A Wax Room for Anselm

Last month I traveled from Paris to Barjac, a small town in the region of Languedoc-Roussillon northwest of Avignon, to attend the inauguration of a permanent installation by German artist Wolfgang Laib. Laib had been working for the last four years on an enormous beeswax room, not unlike the one he created at The Phillips Collection last year, but on a much larger scale—an underground chamber, about 40 meters (over 130 feet) long with many more lightbulbs but equally aromatic and meditative. Laib’s newest wax room, entitled From the Known to the Unknown—To Where Is Your Oracle Leading You (2014), is installed at La Ribaute, on the grounds of a former silk factory that is now the studio of the German artist Anselm Kiefer.

Laib Wax Room

Wolfgang Laib in his wax room at La Ribaute. Photo: Klaus Ottmann

Kiefer began developing this complex in the mid-1990s. It spreads over 86 acres and includes three 19th-century stone buildings surrounded by fields and woods. Two of the residential buildings are now connected by a industrial-sized enclosed footbridge that Kiefer built for his two young children when he still lived on the grounds (he has since moved with his family to Paris). Kiefer’s Gesamtkunstwerk is now comprised of more than 50 separate buildings out of glass, steel, or concrete as well as a series of underground tunnels—all housing his mostly monumental paintings and sculptures.

La Ribaute

La Ribaute, France. Photo: Klaus Ottmann

Laib’s wax room at La Ribaute is the first of a series of works by other artists Kiefer is planning to commission as he is starting to transform La Ribaute into a public exhibition site. The inauguration, which was attended by 300 guests including artists, collectors, and curators, took place on May 31 with a concert of music by Edgar Varese and Heinz Holliger, performed by the French Classical flutist Sophie Cherrier, a member of the renown Ensemble International, and an opulent dinner in Kiefer’s residential quarters.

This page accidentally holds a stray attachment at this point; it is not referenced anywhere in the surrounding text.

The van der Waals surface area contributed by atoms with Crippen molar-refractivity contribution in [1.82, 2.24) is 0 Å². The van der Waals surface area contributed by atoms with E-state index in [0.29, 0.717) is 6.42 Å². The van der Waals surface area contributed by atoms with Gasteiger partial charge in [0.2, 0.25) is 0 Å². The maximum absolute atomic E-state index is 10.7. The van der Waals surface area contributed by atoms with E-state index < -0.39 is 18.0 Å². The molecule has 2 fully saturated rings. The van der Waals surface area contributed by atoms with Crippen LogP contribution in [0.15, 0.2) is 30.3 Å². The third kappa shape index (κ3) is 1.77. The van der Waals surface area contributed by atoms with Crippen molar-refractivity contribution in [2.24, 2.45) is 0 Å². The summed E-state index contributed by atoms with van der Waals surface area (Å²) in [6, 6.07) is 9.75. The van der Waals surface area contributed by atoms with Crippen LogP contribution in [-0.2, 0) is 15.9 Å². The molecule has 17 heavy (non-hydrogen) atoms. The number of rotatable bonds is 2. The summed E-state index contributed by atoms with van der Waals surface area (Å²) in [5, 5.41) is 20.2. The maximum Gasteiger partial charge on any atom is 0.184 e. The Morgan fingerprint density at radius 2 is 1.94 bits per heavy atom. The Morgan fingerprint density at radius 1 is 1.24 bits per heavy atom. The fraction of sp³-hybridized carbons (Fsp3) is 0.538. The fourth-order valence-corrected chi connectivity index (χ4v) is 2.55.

One of the most impressive installations by Kiefer is an underground chamber that contains a small version of his work Les Femmes de la révolution (1992), which is comprised of lead beds, one photograph on lead, and wall texts. The work is inspired by The Women of the French Revolution, a chronicle by 19th-century historian Jules Michelet. A larger version of this installation is currently on view as part of Kiefer’s semi-permanent exhibition at Mass Moca in North Adams, Massachusetts.

Les femmes de la révolution

Anselm Kiefer, Les Femmes del la révolution (Installation at La Ribaute). Photo: Klaus Ottmann

Team Wax Room

Photo: Klaus Ottmann

The team, left to right: Jeremiah Holland, Rachel Hrbek, Wolfgang Laib, Bjorn Schmidt, Rhiannon Newman, Tyler Smith. Photo: Klaus Ottmann

Wolfgang Laib created a permanent beeswax chamber at the Phillips in just four days, thanks to a team effort:

  • Laib’s assistant Björn Schmidt accompanied him from Germany and was the artist’s right-hand man throughout installation, from achieving the right consistency for the melted wax to applying it to the walls and ceiling and burnishing the surface.
  • Phillips museum assistants Rhiannon Newman and Tyler Smith were selected by lottery from a call for volunteers among qualified staff artists. They worked daily to break apart large blocks of raw beeswax and melt it in carefully timed batches.
  • Corcoran College of Art and Design students Jeremiah Holland and Rachel Hrbek were selected from their class by a faculty member to volunteer alongside Rhiannon and Tyler.

Listen to this segment on Metro Connection, a radio program on D.C.’s NPR station WAMU 88.5 for firsthand perspectives from Jeremiah and Rhiannon and to hear details about the process.

Before installation even began, numerous individuals played huge roles, from the project’s curator Klaus Ottmann–Curator at Large and longtime friend of the artist (Klaus also organized Wolfgang Laib’s 2000 retrospective at the Hirshhorn)–to Dan Datlow, director of facilities and security, who supervised preparations to the space including a freshly poured concrete floor.